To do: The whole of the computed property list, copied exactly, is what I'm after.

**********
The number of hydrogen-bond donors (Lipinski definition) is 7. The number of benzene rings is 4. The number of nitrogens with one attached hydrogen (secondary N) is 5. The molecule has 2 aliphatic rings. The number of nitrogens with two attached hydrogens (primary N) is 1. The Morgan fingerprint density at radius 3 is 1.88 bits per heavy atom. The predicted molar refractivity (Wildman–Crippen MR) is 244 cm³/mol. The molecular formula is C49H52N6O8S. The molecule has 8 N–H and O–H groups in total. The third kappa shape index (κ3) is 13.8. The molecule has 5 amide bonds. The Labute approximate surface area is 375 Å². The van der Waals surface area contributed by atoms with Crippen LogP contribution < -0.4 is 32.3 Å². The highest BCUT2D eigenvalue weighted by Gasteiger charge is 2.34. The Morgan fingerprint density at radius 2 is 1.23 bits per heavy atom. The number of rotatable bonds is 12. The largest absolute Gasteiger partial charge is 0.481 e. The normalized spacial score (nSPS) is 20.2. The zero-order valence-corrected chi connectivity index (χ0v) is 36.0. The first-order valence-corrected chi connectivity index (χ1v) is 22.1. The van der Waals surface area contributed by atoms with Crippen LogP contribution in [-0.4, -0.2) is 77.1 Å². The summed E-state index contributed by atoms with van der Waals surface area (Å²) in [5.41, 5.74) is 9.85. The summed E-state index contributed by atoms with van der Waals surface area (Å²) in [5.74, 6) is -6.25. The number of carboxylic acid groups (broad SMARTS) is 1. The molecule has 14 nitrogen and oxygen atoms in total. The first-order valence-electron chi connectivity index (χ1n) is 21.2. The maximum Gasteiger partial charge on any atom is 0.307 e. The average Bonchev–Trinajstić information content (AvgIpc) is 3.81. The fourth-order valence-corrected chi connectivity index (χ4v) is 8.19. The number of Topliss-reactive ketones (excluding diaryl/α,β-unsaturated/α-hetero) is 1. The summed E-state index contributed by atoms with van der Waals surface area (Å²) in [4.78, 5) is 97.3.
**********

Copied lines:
The number of hydrogen-bond donors (Lipinski definition) is 7. The number of benzene rings is 4. The number of nitrogens with one attached hydrogen (secondary N) is 5. The molecule has 2 aliphatic rings. The number of nitrogens with two attached hydrogens (primary N) is 1. The Morgan fingerprint density at radius 3 is 1.88 bits per heavy atom. The predicted molar refractivity (Wildman–Crippen MR) is 244 cm³/mol. The molecular formula is C49H52N6O8S. The molecule has 8 N–H and O–H groups in total. The third kappa shape index (κ3) is 13.8. The molecule has 5 amide bonds. The Labute approximate surface area is 375 Å². The van der Waals surface area contributed by atoms with Crippen LogP contribution < -0.4 is 32.3 Å². The highest BCUT2D eigenvalue weighted by Gasteiger charge is 2.34. The Morgan fingerprint density at radius 2 is 1.23 bits per heavy atom. The number of rotatable bonds is 12. The largest absolute Gasteiger partial charge is 0.481 e. The normalized spacial score (nSPS) is 20.2. The zero-order valence-corrected chi connectivity index (χ0v) is 36.0. The first-order valence-corrected chi connectivity index (χ1v) is 22.1. The van der Waals surface area contributed by atoms with Crippen LogP contribution in [-0.4, -0.2) is 77.1 Å². The summed E-state index contributed by atoms with van der Waals surface area (Å²) in [5.41, 5.74) is 9.85. The summed E-state index contributed by atoms with van der Waals surface area (Å²) in [5.74, 6) is -6.25. The number of carboxylic acid groups (broad SMARTS) is 1. The molecule has 14 nitrogen and oxygen atoms in total. The first-order valence-electron chi connectivity index (χ1n) is 21.2. The maximum Gasteiger partial charge on any atom is 0.307 e. The average Bonchev–Trinajstić information content (AvgIpc) is 3.81. The fourth-order valence-corrected chi connectivity index (χ4v) is 8.19. The number of Topliss-reactive ketones (excluding diaryl/α,β-unsaturated/α-hetero) is 1. The summed E-state index contributed by atoms with van der Waals surface area (Å²) in [4.78, 5) is 97.3.